The Chadian government has yet to provide reparations ordered by a court
in 2015 to 7,000 victims of grave crimes under the
rule of former dictator Hissène Habré, four human rights groups said
The African Commission on Human and Peoples’ Rights, which is currently reviewing Chad’s human rights record in Banjul, Gambia, should press the Chadian government to fulfill its obligations to Habré’s victims.
“It’s been four years since the court ordered reparations for Habré’s victims, yet the Chadian government hasn’t even begun to carry out the order,” said Jacqueline Moudeïna, lead lawyer for the victims and president of the Chadian Association for the Promotion and Defense of Human Rights (ATPDH). “This is a slap in the face to the victims and an affront to the rule of law.”
On March 25, 2015, a Chadian criminal court convicted 20 Habré-era security agents on charges of murder, torture, kidnapping, and arbitrary detention. The court also awarded 75 billion CFA francs (approximately US$140 million) in reparations to 7,000 victims, ordering the government to pay half and the convicted agents the other half.
Habré himself was convicted in 2016 of crimes against humanity, war crimes, and torture, including sexual violence and rape, by a special court in Dakar, Senegal and sentenced to life in prison. An appellate court confirmed the conviction in April 2017, awarded 82 billion CFA francs ($153 million) to 7,396 named victims, and mandated an African Union Trust Fund to raise the money by searching for Habré’s assets and soliciting contributions.
Although the African Union has allocated $5 million to the Trust Fund for reparations, the fund has yet to become operational, 30 months after the Dakar verdict. The groups said that the African Commission on Human and Peoples’ Rights should also press the African Union to speed up the Trust Fund so that the victims could begin to receive reparations.
“Habré’s victims fought relentlessly for 25 years to bring the dictator and his henchmen to justice, and were awarded millions of dollars, but they haven’t seen one penny in reparations,” said Reed Brody, counsel for Human Rights Watch, who has worked with Habré’s victims since 1999. “Many of the victims who scored these historic victories are in dire straits and in desperate need.”
During the landmark 2015 trial in Chad, about 50 victims described their torture and ill-treatment at the hands of agents of the Documentation and Security Directorate (DDS), Habré’s notorious political police. Among those the Chadian court sentenced to life in prison were Saleh Younous, former head of the DDS, and Mahamat Djibrine, described as one of the “most feared torturers in Chad” by a 1992 Chadian Truth Commission. Many of those convicted, including Younous and Djibrine, have apparently since been released without official explanation.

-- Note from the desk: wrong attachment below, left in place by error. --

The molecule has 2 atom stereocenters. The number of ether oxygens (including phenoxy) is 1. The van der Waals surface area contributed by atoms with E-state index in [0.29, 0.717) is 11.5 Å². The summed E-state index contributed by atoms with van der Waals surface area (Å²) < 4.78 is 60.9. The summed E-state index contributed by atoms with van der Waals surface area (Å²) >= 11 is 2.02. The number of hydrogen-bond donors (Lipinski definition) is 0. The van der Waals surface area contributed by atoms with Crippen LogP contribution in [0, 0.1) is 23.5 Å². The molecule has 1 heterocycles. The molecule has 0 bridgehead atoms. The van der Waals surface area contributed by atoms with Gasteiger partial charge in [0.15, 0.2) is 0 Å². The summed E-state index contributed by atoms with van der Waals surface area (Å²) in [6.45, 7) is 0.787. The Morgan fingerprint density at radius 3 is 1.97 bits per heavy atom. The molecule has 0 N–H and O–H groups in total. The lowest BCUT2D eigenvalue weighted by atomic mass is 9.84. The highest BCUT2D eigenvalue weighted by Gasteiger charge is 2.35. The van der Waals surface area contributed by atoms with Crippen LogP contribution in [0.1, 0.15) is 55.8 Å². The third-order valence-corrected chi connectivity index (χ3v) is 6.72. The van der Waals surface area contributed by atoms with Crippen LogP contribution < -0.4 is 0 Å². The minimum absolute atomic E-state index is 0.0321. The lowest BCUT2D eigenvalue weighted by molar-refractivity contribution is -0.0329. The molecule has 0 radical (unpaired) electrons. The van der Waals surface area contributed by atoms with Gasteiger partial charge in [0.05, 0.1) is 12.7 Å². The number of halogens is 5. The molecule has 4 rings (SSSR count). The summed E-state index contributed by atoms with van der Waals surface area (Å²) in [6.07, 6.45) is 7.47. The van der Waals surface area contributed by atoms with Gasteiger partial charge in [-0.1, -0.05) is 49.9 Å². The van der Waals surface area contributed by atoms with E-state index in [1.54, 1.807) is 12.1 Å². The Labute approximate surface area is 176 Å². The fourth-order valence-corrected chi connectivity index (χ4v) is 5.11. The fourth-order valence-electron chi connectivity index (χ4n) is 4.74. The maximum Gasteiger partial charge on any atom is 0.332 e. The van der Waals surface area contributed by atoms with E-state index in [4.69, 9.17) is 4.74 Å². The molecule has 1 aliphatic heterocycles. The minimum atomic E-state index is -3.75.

The Chadian court had ordered the government to create a commission to oversee the payment of compensation. But the commission has not been created. The court also ordered the government to erect a monument “in not more than one year” to honor those killed under Habré and to create a museum in the former DDS headquarters, where detainees were tortured. Neither of these projects has been started.
“The Chadian government needs to implement the court’s decision so that the victims at long last can receive reparations for what they suffered and so that steps are taken to remember what happened to us,” said Clément Abaifouta, president of the Association of Victims of the Crimes of Hissène Habré (AVCRHH), who as a prisoner under Habré was forced to dig graves for many of his fellow inmates. “We fought for decades for that decision and now the government is making us fight again to get the decision enforced.”
Habré’s one-party rule from 1982-1990 was marked by widespread atrocities, including targeting certain ethnic groups. DDS files recovered by Human Rights Watch in 2001 reveal the names of 1,208 people who were killed or died in detention and 12,321 victims of human rights violations. Habré was deposed by the current president, Idriss Déby Itno, and fled to Senegal. His victims fought for decades to bring Habré and his associates to trial. In 2012, Senegal agreed on a plan to create the Extraordinary African Chambers to conduct Habré’s trial within the Senegalese judicial system.
Survivors filed the charges leading to the Chadian trial of Habré’s agents in 2000, but the case languished until after Habré himself was arrested in Dakar in 2013. Many of the accused held key positions in the Déby administration until they were arrested in 2013 and 2014.
In November 2017, Moudeïna and other victims’ lawyers submitted a complaint regarding Chad’s failure to implement the 2015 reparation award to the African Commission on Human and Peoples’ Rights, where it is pending. In August 2017, a team of United Nations experts expressed their concern over the government’s failure to carry out reparations.
“It’s unconscionable that the Chadian government is choosing to prolong the suffering of these victims, who have already gone through so much,” said Rupert Skilbeck, director of REDRESS. “The Chadian government should do the right thing and provide the victims with the reparations that are owed to them without delay, as ordered by the courts.”